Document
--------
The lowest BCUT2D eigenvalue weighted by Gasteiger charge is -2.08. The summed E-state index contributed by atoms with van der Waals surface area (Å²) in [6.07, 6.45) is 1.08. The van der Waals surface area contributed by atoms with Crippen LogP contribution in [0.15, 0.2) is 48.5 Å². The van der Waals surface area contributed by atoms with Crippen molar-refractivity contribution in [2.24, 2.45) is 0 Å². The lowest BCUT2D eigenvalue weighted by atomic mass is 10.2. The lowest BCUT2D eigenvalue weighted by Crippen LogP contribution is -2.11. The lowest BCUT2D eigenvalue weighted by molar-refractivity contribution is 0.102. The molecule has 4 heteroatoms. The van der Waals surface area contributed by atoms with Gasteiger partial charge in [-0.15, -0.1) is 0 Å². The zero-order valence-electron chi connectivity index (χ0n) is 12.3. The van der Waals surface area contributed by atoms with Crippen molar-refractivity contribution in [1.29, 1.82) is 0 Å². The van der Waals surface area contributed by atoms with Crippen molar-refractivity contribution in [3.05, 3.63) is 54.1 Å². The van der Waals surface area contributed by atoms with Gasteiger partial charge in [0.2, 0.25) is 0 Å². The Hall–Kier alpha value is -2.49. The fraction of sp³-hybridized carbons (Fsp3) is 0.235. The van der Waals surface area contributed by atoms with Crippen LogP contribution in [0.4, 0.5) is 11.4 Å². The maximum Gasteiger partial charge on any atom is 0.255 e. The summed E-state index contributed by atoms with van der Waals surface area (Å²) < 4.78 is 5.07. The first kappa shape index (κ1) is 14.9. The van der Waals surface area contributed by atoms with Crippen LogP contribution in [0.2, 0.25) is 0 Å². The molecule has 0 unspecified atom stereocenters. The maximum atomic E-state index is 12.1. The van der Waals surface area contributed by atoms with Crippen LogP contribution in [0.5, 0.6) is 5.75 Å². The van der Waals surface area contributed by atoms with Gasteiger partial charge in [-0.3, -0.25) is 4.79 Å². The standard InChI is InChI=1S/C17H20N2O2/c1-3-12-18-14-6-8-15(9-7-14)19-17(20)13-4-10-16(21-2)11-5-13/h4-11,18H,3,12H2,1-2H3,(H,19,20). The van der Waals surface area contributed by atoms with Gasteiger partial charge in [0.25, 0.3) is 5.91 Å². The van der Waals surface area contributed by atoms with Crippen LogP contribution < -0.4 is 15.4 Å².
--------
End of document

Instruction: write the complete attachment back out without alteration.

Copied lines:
The lowest BCUT2D eigenvalue weighted by Gasteiger charge is -2.08. The summed E-state index contributed by atoms with van der Waals surface area (Å²) in [6.07, 6.45) is 1.08. The van der Waals surface area contributed by atoms with Crippen LogP contribution in [0.15, 0.2) is 48.5 Å². The van der Waals surface area contributed by atoms with Crippen molar-refractivity contribution in [2.24, 2.45) is 0 Å². The lowest BCUT2D eigenvalue weighted by atomic mass is 10.2. The lowest BCUT2D eigenvalue weighted by Crippen LogP contribution is -2.11. The lowest BCUT2D eigenvalue weighted by molar-refractivity contribution is 0.102. The molecule has 4 heteroatoms. The van der Waals surface area contributed by atoms with Gasteiger partial charge in [-0.15, -0.1) is 0 Å². The zero-order valence-electron chi connectivity index (χ0n) is 12.3. The van der Waals surface area contributed by atoms with Crippen molar-refractivity contribution in [1.29, 1.82) is 0 Å². The van der Waals surface area contributed by atoms with Crippen molar-refractivity contribution in [3.05, 3.63) is 54.1 Å². The van der Waals surface area contributed by atoms with Gasteiger partial charge in [0.2, 0.25) is 0 Å². The Hall–Kier alpha value is -2.49. The fraction of sp³-hybridized carbons (Fsp3) is 0.235. The van der Waals surface area contributed by atoms with Crippen LogP contribution in [0.4, 0.5) is 11.4 Å². The maximum Gasteiger partial charge on any atom is 0.255 e. The summed E-state index contributed by atoms with van der Waals surface area (Å²) < 4.78 is 5.07. The first kappa shape index (κ1) is 14.9. The van der Waals surface area contributed by atoms with Crippen LogP contribution in [0.2, 0.25) is 0 Å². The molecule has 0 unspecified atom stereocenters. The maximum atomic E-state index is 12.1. The van der Waals surface area contributed by atoms with Crippen LogP contribution in [0.5, 0.6) is 5.75 Å². The van der Waals surface area contributed by atoms with Gasteiger partial charge in [-0.3, -0.25) is 4.79 Å². The standard InChI is InChI=1S/C17H20N2O2/c1-3-12-18-14-6-8-15(9-7-14)19-17(20)13-4-10-16(21-2)11-5-13/h4-11,18H,3,12H2,1-2H3,(H,19,20). The van der Waals surface area contributed by atoms with Gasteiger partial charge in [0.25, 0.3) is 5.91 Å². The van der Waals surface area contributed by atoms with Crippen LogP contribution < -0.4 is 15.4 Å².